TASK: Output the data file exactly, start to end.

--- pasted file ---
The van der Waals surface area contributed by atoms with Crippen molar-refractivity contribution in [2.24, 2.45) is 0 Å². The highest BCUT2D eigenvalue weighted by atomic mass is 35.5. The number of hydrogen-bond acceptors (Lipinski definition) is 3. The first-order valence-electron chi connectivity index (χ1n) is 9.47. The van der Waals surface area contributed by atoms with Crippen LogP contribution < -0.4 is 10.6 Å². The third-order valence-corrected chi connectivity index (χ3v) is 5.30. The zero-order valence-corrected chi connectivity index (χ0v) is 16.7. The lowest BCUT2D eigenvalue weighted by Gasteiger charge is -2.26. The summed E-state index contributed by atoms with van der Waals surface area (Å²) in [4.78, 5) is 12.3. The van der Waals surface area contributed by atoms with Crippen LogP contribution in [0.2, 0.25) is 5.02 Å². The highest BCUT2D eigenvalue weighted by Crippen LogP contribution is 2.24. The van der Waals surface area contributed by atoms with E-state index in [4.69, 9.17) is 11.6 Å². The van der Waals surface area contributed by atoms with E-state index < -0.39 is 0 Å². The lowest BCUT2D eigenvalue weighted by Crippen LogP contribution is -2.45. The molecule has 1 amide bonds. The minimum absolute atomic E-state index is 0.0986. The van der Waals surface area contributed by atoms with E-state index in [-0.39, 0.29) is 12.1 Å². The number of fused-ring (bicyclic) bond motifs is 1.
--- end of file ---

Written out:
The van der Waals surface area contributed by atoms with Crippen molar-refractivity contribution in [2.24, 2.45) is 0 Å². The highest BCUT2D eigenvalue weighted by atomic mass is 35.5. The number of hydrogen-bond acceptors (Lipinski definition) is 3. The first-order valence-electron chi connectivity index (χ1n) is 9.47. The van der Waals surface area contributed by atoms with Crippen LogP contribution < -0.4 is 10.6 Å². The third-order valence-corrected chi connectivity index (χ3v) is 5.30. The zero-order valence-corrected chi connectivity index (χ0v) is 16.7. The lowest BCUT2D eigenvalue weighted by Gasteiger charge is -2.26. The summed E-state index contributed by atoms with van der Waals surface area (Å²) in [4.78, 5) is 12.3. The van der Waals surface area contributed by atoms with Crippen LogP contribution in [0.2, 0.25) is 5.02 Å². The highest BCUT2D eigenvalue weighted by Crippen LogP contribution is 2.24. The van der Waals surface area contributed by atoms with E-state index in [4.69, 9.17) is 11.6 Å². The van der Waals surface area contributed by atoms with E-state index < -0.39 is 0 Å². The lowest BCUT2D eigenvalue weighted by Crippen LogP contribution is -2.45. The molecule has 1 amide bonds. The minimum absolute atomic E-state index is 0.0986. The van der Waals surface area contributed by atoms with E-state index in [-0.39, 0.29) is 12.1 Å². The number of fused-ring (bicyclic) bond motifs is 1.